I don’t think so. Let’s say you outspent your daily food intake by 500 calories for the past two days. If you give up and decide to start again on Monday, you will likely stop counting calories altogether and add on another 500 without thinking twice about it. Our minds may reason that temporarily giving up doesn’t matter because we’re going to get back on track next week.

We will never lose weight or get healthy this way. We will spend the first half of next week just working off our weekend splurge. Then another temptation will come and it will much too easy to promise ourselves another Monday start-over. And so the cycle will continue.

What should we do instead of starting over? Continue in patience. Patience with ourselves that we might go over our caloric goal at times. It’s okay. Just move forward and keep trying. Remember, there is no such thing as wiping the slate clean on Monday—everything we have done to our bodies will indeed still be there.

Thursday, January 14, 2010

Success Builds on Success

Sometimes I don’t feel successful. How about you? Do you have days when you want to give up? Sometimes it’s easy to quit trying so hard because we think we’re going to fail.

Attitude and perspective can play a huge role in healthy living. When we feel down, chances are that we are not going to have the strength to meet our goals.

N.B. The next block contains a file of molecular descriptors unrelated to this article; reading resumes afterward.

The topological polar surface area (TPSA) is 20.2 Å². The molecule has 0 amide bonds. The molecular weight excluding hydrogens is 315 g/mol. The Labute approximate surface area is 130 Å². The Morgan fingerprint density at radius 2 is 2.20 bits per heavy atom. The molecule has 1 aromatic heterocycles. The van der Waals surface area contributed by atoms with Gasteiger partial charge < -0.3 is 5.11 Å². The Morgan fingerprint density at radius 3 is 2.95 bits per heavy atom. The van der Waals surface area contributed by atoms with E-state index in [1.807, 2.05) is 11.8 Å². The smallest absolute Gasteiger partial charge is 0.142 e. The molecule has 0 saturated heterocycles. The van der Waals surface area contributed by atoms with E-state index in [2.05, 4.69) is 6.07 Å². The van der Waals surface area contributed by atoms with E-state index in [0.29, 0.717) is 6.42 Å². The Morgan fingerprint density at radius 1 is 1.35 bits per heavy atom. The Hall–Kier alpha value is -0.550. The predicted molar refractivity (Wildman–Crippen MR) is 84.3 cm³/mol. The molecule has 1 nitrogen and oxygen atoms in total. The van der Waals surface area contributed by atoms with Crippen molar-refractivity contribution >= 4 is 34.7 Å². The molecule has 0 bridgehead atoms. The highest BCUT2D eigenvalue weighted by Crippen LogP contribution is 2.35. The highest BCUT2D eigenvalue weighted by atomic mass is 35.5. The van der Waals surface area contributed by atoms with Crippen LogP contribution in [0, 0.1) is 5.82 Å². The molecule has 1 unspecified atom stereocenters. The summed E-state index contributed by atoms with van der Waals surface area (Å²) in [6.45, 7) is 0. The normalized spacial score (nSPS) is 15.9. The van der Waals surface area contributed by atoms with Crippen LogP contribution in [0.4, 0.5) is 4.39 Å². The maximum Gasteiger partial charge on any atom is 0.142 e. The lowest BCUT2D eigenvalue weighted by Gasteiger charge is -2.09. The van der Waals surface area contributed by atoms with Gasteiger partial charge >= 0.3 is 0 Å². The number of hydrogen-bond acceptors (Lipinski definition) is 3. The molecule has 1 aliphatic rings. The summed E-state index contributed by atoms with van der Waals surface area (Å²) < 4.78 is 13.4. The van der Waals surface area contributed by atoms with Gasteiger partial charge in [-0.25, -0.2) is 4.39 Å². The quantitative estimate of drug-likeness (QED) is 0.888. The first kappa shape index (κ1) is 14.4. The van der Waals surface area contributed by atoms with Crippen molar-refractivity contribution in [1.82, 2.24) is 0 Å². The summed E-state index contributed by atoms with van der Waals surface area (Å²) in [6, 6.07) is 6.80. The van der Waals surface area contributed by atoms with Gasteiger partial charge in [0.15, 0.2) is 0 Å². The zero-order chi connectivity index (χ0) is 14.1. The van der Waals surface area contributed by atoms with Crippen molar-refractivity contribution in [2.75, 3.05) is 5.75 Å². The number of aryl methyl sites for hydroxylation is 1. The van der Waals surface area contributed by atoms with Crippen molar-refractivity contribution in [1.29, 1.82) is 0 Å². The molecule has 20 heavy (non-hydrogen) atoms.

Yesterday’s homework assignment was to think of some success in your life. Did you enjoy doing it? When life gets especially stressful or discouraging, thinking back to fulfilling moments always gives me a boost.

This mental exercise is what I call “success building success.” If you have succeeded in something in the past, you can succeed again. It’s that simple.

As little children we have tons of opportunities to succeed—learning to walk, read, ride a bike, playing sports, getting report cards or reviews, and getting positive adult feedback. As adults, however, we might not get so much applause. And yet, we live in a challenging world with many, many opportunities to succeed or fail.

Just as experience builds on experience in the working world, and credit builds on credit in the financial world, so success builds on success in the health world. If you have succeeded at the tough obstacles in a particular task, you can also succeed at getting and staying healthy.